Years ago in an early DTV (digital television transition) hearing in the U.S. House, a senior lawmaker told his colleagues, "Gentlemen, mess with the voters' television and you won't be coming back after the next election."
It's a warning elected officials took to heart, allocating approximately $1.5 billion for digital converter box subsidies. Additionally, Congress leaned on the private sector -- broadcasters, cable and satellite companies, and consumer electronics retailers -- to commit to a multimillion-dollar public education campaign about the DTV.
"While there are claims that hundreds of millions of private-sector dollars have been spent making Americans aware of the DTV transition, it seems that most Americans have no idea what it really is even if they have heard of it," Sen. Jay Rockefeller said on the floor of the Senate Nov. 20. "New surveys suggest more consumers are growing aware of the transition, but consumers overall remain confused about what steps they need to take to prepare. Consumer Reports magazine has found that 63 percent of Americans have major misconceptions about what steps they need to take to prepare."
Although all Americans are eligible for the subsidies, more than 80 percent of households don't need converter boxes, since they receive their television signals via cable or satellite. That fact brings little comfort to Rockefeller, the incoming chairman of the Senate Commerce and Science Committee.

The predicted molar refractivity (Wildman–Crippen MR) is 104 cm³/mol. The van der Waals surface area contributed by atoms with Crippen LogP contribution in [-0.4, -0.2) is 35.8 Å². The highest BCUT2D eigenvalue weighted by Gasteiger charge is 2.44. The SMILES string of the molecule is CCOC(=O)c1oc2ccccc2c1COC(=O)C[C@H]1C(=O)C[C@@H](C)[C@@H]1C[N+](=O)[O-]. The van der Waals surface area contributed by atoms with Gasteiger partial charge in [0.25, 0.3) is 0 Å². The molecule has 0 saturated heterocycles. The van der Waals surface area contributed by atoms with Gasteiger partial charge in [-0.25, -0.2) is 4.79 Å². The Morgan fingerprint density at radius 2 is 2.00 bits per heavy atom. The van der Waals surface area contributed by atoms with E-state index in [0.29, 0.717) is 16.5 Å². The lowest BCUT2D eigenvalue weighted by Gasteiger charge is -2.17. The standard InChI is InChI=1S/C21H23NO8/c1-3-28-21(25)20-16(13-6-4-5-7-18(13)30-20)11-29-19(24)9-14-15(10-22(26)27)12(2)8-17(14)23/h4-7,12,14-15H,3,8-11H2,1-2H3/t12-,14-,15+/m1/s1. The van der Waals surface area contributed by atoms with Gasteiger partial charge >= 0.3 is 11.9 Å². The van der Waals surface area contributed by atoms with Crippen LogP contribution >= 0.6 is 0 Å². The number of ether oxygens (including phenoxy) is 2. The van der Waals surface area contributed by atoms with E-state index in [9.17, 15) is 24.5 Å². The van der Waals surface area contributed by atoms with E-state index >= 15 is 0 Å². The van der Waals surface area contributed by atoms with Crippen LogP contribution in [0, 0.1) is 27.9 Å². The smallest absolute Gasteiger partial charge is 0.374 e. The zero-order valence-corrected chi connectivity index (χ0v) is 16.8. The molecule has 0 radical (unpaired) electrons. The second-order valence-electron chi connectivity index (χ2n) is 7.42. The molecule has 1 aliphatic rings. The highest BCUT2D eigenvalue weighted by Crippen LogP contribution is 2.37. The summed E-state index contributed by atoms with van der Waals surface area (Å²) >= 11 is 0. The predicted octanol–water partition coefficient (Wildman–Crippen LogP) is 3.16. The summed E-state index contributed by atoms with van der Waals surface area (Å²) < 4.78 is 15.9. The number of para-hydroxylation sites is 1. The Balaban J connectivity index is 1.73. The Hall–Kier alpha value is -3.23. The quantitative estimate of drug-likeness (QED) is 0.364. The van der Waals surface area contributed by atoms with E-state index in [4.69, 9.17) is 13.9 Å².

"There have been serious concerns about our readiness to make the shift to digital TV, and several of my colleagues and I have been raising red flags about this for many years now," Rockefeller said. "Not because we believe the change is a mistake, but because we believe that not enough has been done to prepare, to educate and to help American consumers so that the screens on their television sets do not go black [on Feb. 17, 2009]."
Rockefeller then drafted a bill that President Bush signed on Dec. 29 granting a 30-day continuation of analog signals to help educate consumers to understand what steps they need to take to restore their television signals. For those who somehow missed all the advertising about the DTV, their screens won't turn to snow. Instead, the analog signal will be a continuous loop of how to get a converter box interspersed with any necessary public announcements about weather and other emergencies.
"At present, most experts agree that the transition will unleash a massive amount of consumer confusion. And when people are cut off from their televisions, it is not just a matter of convenience; it is a matter of public safety," Rockefeller said. "We simply cannot stand by and let people lose access to emergency alerts and public safety communications."
In addition, with less than two months to go to the analog cutoff, the National Telecommunications and Information Administration reports subsidy funding is running low. "It is becoming increasingly clear that at minimum Congress may need to quickly pass additional funding for the converter box program in early January," Rep. Ed Markey said Dec. 29.
So, almost four years after enacting the DTV Act, Congress appears to be engaging in a self-fulfilling prophecy about the federal government's ability to successfully pull off the DTV trick.